Letters to the Editor: Senior Services clarifies zoning request



This is in response to the article in the last edition of the Advocate relating to a rezoning request of the Seashore Retirement Community property in Biloxi. You ran a story that appeared in the Sun-Herald without first contacting a representative of Mississippi Methodist Senior Services. We could have added important factual clarification for you.


The rezoning request was made by the purchaser of our property in our name, since the sale has not closed. We expect it to close before the end of the year. The sale is not contingent upon getting the property rezoned.


The purchaser, not Mississippi Methodist Senior Services, as you reported, has long range plans to develop a hotel condominium on the property. 


Prior to announcing the proposed sale of our property, I had several discussions with Bishop Hope Morgan Ward and with then District Superintendent Jerry Beam. I contacted both of them before the public announcement of our sale. I attempted to contact David Cumbest, chair of Seashore Assembly, before our announcement also, but was unable to reach him after several attempts.


Had we been contacted prior to the rezoning hearing about any concerns Cumbest had, likely we would have been able to work them out with him ahead of time. It seems that his main concern was about increased traffic on a private road between our properties. We currently have an easement on that road. We would have been happy to cancel that easement had we known it was an issue.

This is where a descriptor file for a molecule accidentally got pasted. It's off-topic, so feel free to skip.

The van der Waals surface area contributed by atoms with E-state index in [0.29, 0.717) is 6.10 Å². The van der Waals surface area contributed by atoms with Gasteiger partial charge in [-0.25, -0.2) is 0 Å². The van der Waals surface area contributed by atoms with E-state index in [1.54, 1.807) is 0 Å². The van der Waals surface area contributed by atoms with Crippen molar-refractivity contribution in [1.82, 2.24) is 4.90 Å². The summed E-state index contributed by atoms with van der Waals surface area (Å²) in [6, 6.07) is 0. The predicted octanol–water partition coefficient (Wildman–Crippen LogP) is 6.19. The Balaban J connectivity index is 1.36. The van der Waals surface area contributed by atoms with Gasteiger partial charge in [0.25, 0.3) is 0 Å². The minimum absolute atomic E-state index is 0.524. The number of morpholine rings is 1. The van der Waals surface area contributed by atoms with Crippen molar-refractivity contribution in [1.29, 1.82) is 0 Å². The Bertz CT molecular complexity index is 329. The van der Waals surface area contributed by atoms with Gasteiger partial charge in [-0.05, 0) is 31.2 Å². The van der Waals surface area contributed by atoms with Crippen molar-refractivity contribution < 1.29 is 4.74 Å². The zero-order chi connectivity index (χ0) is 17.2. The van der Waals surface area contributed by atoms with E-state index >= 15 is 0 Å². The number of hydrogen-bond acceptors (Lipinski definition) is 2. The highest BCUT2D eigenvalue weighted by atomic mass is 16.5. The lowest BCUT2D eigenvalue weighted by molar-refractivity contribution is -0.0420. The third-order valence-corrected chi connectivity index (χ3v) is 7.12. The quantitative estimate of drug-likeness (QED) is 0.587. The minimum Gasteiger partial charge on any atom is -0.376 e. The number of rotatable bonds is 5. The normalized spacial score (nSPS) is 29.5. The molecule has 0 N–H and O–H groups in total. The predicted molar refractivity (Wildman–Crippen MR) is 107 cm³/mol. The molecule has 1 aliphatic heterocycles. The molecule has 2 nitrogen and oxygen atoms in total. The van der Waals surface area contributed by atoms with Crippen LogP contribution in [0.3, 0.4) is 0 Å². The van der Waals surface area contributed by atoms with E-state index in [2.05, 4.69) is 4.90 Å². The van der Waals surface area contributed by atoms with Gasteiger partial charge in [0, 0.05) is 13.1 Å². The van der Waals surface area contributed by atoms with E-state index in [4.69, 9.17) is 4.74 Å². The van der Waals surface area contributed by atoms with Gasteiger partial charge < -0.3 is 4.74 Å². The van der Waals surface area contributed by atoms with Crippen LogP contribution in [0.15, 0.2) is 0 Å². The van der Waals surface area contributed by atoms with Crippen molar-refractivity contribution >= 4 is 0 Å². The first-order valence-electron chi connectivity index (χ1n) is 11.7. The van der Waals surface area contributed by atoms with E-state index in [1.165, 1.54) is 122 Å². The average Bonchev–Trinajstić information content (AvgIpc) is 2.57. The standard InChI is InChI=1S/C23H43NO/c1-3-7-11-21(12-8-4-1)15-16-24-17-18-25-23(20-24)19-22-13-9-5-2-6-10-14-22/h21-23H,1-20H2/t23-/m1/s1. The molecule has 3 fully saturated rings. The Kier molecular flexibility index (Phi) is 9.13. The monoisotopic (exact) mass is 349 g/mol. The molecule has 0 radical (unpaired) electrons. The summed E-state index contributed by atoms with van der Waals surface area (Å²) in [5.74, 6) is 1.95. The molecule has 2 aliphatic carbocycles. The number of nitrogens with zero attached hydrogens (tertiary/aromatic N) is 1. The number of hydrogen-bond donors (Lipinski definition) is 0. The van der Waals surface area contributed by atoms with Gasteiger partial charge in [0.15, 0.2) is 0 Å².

The Seashore Retirement Community and Mississippi Methodist Senior Services boards of directors have shown great courage, foresight, stewardship and leadership in making the decision to move our presence off the beach and building a new, safer place for coast elders to live. We look forward to the opportunity to continue to fulfill our Mission of “serving older adults in the spirit of Christian love” from our new location on the coast.

Steve McAlilly

President and CEO

Mississippi Methodist Senior Services



It is almost impossible to imagine how Bishop John Shelby Spong could have been invited to speak at Millsaps College. By his own admission, he does not believe in basic Christian tenets that have been taught and believed for 2,000 years. That in itself is appalling! Spong scoffs at these beliefs by declaring in his own words that “the virgin birth is impossible,” that “the view of the cross as a sacrifice must be dismissed” and “the Christology of the ages is bankrupt,” and those are but a few of his heretical utterances.


The First United Methodist Church of Indianola believes in the authority of the Holy Bible. God does not make mistakes, and his word has been taught by our pastors since John Wesley began his Bible societies. We believe that the truth of the Bible does not change with the wind, or with someone who thinks he or she is intellectually enlightened. Our church would ask Spong what Matthew 18:6-7, Mark 9:42 or Luke 17:2 have to say about causing little ones to stumble, or any age for that matter! “Woe to that man causing a little one to stumble....” What does it mean to you?


The First UMC of Indianola believes that to give voice to one who would lead others away from the way, the truth, the life gives that person credibility, which in itself is entirely blasphemous.


In the world in which we live, Jesus Christ must be lifted up to draw all men to him, that the world through him might be saved. Our young people need to know his truth, his strength, his wisdom, his hope, his courage and his integrity in their lives. That is the message God wants to give the world.


Therefore, based on what we know and understand about this event, and with a heavy heart, our church regrets that we must discontinue our apportionment for Millsaps College. We will continue to pray for God’s Will to be accomplished.

Fletcher Duke

Board Chairman

Indianola First United Methodist Church